-- Journalist Alistair Campbell became Prime Minister Blair's Press Secretary in 1997 and later virtual and relentlessly centralizing czar within a Blair administration soon infamous for spinning the British media. Campbell saw to it that the "number of Whitehall press officers ... expanded to 1,100" (Ch. 19, p. 177).


Meanwhile author Rawnsley was systematically interviewing generally unnamed sources while watching Blair, Mandelson and Campbell create New Labour, as the dour, more Old-Labor-at-heart Chancellor of the Exchequer Gordon Brown fiercely defended his ministerial independence and presented budgets focused on the needs of Britain's poor and disabled. Rawnsley biblically portrays "elder brother" Gordon Brown as "hairy Esau" tricked out of his inheritance by younger "smooth Isaac." And there they were -- New Labour's dual and dueling titans: Brown the down-to-earth, steady, reliable adminstrator and Blair the soaring, dreaming, flexi-pragmatist, vast admirer of America's Bill Clinton and, paradoxically, unpopular Brown's only friend in the Cabinet.

Before Blair's New Labour, Old Labour's core was absolute opposition to all privilege, little if any love for Monarchy, much less for the House of Lords and not much for the middle class. Labour would rather lose an election than compromise on principle. Blair put it this way: "... we have been out of power more often than in power, and won more arguments than elections" (Ch. 18, p. 363).

But winning was everything for Tony Blair and Peter Mandelson. And that meant abandoning the red flag for the red rose, adapting the best free market ideas of Conservative Margaret Thatcher, and being more open to Europe. The working class longed to move up to the middle class and Blair was determined to help them rise. And also New Labour would stay in power by fingering the public's pulse through undending polling. Tony Blair lamented: "I have taken from my party everything they thought they believed in. I have stripped them of their core beliefs" (Ch. 11, p. 195). And Mandelson and Campbell showed him how to do it. "Peter Mandelson ... unwisely revealed ... that the purpose of spin-doctoring was 'to create the truth'" (Ch. 6, p. 103).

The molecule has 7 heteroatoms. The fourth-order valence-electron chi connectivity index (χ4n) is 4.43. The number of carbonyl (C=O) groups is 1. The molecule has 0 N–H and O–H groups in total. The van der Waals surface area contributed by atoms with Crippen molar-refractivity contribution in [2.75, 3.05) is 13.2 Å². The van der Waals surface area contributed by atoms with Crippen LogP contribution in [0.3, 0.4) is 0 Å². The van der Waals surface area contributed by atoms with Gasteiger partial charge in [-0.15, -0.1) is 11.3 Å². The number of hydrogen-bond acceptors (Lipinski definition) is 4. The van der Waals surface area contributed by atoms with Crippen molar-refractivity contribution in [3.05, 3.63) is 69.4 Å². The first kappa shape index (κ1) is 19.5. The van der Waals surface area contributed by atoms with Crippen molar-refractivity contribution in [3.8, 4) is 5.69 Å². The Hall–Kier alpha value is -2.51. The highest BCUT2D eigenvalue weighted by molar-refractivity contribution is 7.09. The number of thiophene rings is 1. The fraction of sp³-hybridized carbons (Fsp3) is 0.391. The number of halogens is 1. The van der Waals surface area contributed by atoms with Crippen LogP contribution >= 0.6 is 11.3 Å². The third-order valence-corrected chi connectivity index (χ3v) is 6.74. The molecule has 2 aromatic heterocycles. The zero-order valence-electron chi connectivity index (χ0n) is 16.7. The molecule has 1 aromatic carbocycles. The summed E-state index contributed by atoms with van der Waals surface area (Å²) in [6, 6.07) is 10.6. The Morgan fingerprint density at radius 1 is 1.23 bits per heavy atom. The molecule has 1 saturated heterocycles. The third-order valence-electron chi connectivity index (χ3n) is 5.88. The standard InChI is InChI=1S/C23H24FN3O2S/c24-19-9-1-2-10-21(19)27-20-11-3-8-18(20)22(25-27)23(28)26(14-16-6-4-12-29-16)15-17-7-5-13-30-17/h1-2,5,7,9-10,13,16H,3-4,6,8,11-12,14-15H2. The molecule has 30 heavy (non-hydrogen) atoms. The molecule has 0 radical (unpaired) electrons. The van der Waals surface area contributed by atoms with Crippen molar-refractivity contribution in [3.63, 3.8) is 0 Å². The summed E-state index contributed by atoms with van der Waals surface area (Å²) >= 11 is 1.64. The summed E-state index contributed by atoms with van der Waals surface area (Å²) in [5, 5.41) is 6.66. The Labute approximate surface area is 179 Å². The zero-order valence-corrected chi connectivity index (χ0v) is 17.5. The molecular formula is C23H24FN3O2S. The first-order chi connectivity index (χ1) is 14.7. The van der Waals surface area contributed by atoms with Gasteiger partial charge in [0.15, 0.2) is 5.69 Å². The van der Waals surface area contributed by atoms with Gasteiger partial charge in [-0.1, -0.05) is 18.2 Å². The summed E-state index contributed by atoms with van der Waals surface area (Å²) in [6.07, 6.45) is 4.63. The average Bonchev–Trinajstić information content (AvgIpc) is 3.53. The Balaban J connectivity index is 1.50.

And what time those first four years -- 1997 - 2001 -- were for Blair, Brown, Mandelson and Campbell! Here there soon rolled in the death of Princess Diana, putting down violence in Northern Ireland, stiffening Bill Clinton's spine over Kosovo and Milosovic, mulling over a proper airplane for the Prime Minister ("Blair Force One?"), finding more money for education for the national health scheme, devolving power to Wales and Scotland, modernizing the House of Lords, manuevering in and out of European integration, marginalizing Labour back-benchers in Parliament, largely ignoring the Monarchy, coping tardily with a severe outbreak of foot and mouth disease and spinning, spinnning, ever spinning.

It would have been a worthless exercise for me lazily to skim and skip about within Andrew Rawnsley's SERVANTS OFTHE PEOPLE: THE INSIDE STORY OF NEW LABOUR. Doing this unwieldy book justice meant my slogging slowly and steadily along, filling 32 3" X 5" card front and back with notes and then writing five different book reviews. Oh, if ony Rawnsley or his editor had written an executive summary! For whatever else Andrew Rawnsley is, he is no "big picture" man. -OOO-
By spinning facts, Britain's New Labour By spinning facts, Britain's New Labour By spinning facts, Britain's New Labour